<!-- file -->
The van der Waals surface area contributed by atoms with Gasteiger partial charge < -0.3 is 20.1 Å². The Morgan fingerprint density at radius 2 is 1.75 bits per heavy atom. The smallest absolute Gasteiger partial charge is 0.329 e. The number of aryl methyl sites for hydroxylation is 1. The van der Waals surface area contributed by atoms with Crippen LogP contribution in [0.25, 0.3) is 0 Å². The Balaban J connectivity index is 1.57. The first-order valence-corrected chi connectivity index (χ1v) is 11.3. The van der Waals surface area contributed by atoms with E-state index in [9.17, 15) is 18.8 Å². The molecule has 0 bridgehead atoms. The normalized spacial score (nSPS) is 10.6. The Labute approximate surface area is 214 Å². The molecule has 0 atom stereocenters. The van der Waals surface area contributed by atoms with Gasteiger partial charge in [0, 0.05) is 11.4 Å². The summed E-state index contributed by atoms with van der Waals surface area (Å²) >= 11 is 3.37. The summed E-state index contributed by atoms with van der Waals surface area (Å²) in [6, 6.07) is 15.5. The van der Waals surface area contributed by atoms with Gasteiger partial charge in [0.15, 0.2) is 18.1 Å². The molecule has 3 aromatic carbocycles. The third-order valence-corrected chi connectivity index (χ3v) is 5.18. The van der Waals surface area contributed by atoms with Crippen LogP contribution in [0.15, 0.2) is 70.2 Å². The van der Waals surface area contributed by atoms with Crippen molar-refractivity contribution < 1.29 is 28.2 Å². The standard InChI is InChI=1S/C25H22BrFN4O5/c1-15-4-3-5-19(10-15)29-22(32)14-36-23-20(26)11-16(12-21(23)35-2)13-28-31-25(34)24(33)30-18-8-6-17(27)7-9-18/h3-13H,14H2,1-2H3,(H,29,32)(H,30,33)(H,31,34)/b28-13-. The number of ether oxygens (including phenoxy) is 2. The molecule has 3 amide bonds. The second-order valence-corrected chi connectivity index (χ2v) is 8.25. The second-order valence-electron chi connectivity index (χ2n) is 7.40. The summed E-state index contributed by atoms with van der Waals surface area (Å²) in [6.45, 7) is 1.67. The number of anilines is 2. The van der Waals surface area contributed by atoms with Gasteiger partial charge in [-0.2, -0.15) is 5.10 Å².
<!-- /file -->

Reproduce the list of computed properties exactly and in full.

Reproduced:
The van der Waals surface area contributed by atoms with Gasteiger partial charge < -0.3 is 20.1 Å². The Morgan fingerprint density at radius 2 is 1.75 bits per heavy atom. The smallest absolute Gasteiger partial charge is 0.329 e. The number of aryl methyl sites for hydroxylation is 1. The van der Waals surface area contributed by atoms with Crippen LogP contribution in [0.25, 0.3) is 0 Å². The Balaban J connectivity index is 1.57. The first-order valence-corrected chi connectivity index (χ1v) is 11.3. The van der Waals surface area contributed by atoms with E-state index in [9.17, 15) is 18.8 Å². The molecule has 0 bridgehead atoms. The normalized spacial score (nSPS) is 10.6. The Labute approximate surface area is 214 Å². The molecule has 0 atom stereocenters. The van der Waals surface area contributed by atoms with Gasteiger partial charge in [0, 0.05) is 11.4 Å². The summed E-state index contributed by atoms with van der Waals surface area (Å²) >= 11 is 3.37. The summed E-state index contributed by atoms with van der Waals surface area (Å²) in [6, 6.07) is 15.5. The van der Waals surface area contributed by atoms with Gasteiger partial charge in [0.15, 0.2) is 18.1 Å². The molecule has 3 aromatic carbocycles. The third-order valence-corrected chi connectivity index (χ3v) is 5.18. The van der Waals surface area contributed by atoms with Crippen LogP contribution in [0.15, 0.2) is 70.2 Å². The van der Waals surface area contributed by atoms with Crippen molar-refractivity contribution < 1.29 is 28.2 Å². The standard InChI is InChI=1S/C25H22BrFN4O5/c1-15-4-3-5-19(10-15)29-22(32)14-36-23-20(26)11-16(12-21(23)35-2)13-28-31-25(34)24(33)30-18-8-6-17(27)7-9-18/h3-13H,14H2,1-2H3,(H,29,32)(H,30,33)(H,31,34)/b28-13-. The number of ether oxygens (including phenoxy) is 2. The molecule has 3 amide bonds. The second-order valence-corrected chi connectivity index (χ2v) is 8.25. The second-order valence-electron chi connectivity index (χ2n) is 7.40. The summed E-state index contributed by atoms with van der Waals surface area (Å²) in [6.45, 7) is 1.67. The number of anilines is 2. The van der Waals surface area contributed by atoms with Gasteiger partial charge in [-0.2, -0.15) is 5.10 Å².